In a corner of the garage, Bert Otto makes his way to the high-back swivel chair. It's his little oasis in the tumble of his workshop, in the riot of equipment and projects, items stored or in transit. The chair is his meditative place, and it's where he spends hours and hours - and hours.
He says: "People call it work, but it's not work to me."
Everything he needs is close at hand: his knife, an old cabinet scraper, rasps of various sizes and roughness, sandpaper curled and used but not yet used up. Bert tucks a towel across his legs and hefts his work with hands that read the wood like Braille.
"The most challenging piece of wood. That goes next."
Today, he's working on a piece of diamond willow. He could have selected a stick of mountain alder, or cherry or rose or a piece of ocotillo - or maybe that piece of maple root he cut from a swamp in Minnesota - from the stacks in the corners, from the inventory neatly labeled in the rafters and the shed and the attic.
"There's some scattered around."
The only sound is his breathing and the satisfying scrape of knife on wood. He works, blows away the sawdust, runs his fingers over the texture.
"So the transition feels good. And looks good. If it feels good, it looks good."
The stick is being transformed into a work of art - a functional walking stick or cane, and art nonetheless. Bert will scrape the bark, or not, or carve around knotholes - whatever enhances the natural beauty of the wood. He'll polish it satin-smooth, add a stone or decoration, apply a finish and a rubber tip, and an inventory number.
And then he'll give the stick away.
"I see the resulting joy in the recipient. That means everything to me."
For more than 40 years, Bert owned Rathman Cabinet and Fixture at the end of 5th Street near Julia Davis Park, which turned out handmade bars and back-bars and lunch counters for businesses all over Boise and Idaho - the Eastman building, the Yellowstone Hotel in Pocatello, the old Torch, the basement of the Idanha. Bert built the glass museum case holding the silver service from the USS Boise, a case that was broken into and the silver stolen from in the 1950s.
Boots, his wife: "There's so much history that did come out of (his shop)."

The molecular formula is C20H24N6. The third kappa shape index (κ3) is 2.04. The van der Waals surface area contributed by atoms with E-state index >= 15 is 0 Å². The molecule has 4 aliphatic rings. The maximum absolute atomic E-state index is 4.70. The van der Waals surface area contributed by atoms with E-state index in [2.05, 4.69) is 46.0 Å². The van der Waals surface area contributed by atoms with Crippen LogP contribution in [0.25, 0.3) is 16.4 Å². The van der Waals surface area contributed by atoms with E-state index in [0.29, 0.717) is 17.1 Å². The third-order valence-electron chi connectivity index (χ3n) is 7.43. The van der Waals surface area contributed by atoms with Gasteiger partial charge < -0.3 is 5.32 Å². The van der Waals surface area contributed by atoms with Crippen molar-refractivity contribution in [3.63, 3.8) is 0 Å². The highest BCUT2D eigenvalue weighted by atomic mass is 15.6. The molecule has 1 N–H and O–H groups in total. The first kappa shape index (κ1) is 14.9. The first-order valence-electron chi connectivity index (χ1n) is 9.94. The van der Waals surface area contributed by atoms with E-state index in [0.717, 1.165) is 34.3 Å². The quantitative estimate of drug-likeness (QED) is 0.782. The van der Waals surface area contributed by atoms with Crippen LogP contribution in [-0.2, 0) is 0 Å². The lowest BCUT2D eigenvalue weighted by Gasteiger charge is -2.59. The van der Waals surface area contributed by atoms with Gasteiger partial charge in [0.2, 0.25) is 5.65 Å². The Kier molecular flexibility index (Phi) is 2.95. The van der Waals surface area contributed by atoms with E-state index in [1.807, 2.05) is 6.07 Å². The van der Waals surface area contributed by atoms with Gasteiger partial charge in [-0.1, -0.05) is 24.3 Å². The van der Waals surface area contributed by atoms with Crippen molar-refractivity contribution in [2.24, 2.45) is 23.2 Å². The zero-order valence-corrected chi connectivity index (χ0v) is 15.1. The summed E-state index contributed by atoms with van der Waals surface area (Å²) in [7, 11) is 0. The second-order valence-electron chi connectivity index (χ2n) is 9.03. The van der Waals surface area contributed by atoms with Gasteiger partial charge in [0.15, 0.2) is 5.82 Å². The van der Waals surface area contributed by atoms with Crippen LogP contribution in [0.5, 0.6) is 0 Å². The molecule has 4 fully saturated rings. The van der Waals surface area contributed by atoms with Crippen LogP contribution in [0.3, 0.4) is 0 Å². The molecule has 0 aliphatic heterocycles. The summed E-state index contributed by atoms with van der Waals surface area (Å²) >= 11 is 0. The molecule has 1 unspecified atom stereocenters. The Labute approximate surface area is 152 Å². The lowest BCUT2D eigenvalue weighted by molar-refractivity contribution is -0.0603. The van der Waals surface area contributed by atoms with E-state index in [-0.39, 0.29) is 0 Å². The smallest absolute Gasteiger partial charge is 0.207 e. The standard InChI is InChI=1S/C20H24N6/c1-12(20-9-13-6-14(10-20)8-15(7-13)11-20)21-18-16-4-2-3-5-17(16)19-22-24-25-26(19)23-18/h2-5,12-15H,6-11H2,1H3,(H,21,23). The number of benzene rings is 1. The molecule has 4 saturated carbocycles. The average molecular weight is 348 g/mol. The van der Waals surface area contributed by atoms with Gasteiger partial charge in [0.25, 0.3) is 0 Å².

Bert sold his business in 1988, and it was after he retired that a friend gave Bert a partially completed walking stick.
Bert: "And I finished it. And that kind of got me hooked. Well, I needed a hobby, I had good results; it was something I could do. And it had all kinds of benefits. All kinds of benefits."
Boots: "He enjoyed working with the wood again."
Bert: "When I ran the shop, it was a commercial venture, and I had to produce so many completed objects to make the shop viable. And now, if I want to spend an extra hour on (my stick), I can. With no repercussions. It's a very satisfying outlet and I just love it."
Bert's wife is the keeper of the photo albums, a rogue's gallery dedicated to the recipients of Bert's sticks. Together, they've filled two albums, representing the more than 500 sticks that Bert has given away.
Has he thought about selling them?
"Yes, I have and no, I won't.
"I wanted to please people with them, and the money be damned. That tall diamond willow? I've got 80 hours in that one stick. How are you going to sell that? $400 worth and get $5 an hour?
"No. I have had so much fun in giving them away."
Bert and Boots are a team. "She's my memory and my brains," jokes Bert. They've been married for 63 years."
Boots: "I didn't think we'd make 50 years."
Bert: "You don't think like that when you're that age."
They met on a blind date, or at least an engineered one.
Boots: "(My mother's friend) told Mom that Bert was home from China (after World War II) and needed a girlfriend and blah, blah, blah. I didn't want a boyfriend. I was having too much fun.
"But anyway, we went together for a year. I thought he was a nice boy. I wasn't ready to get tied down, (but) he was.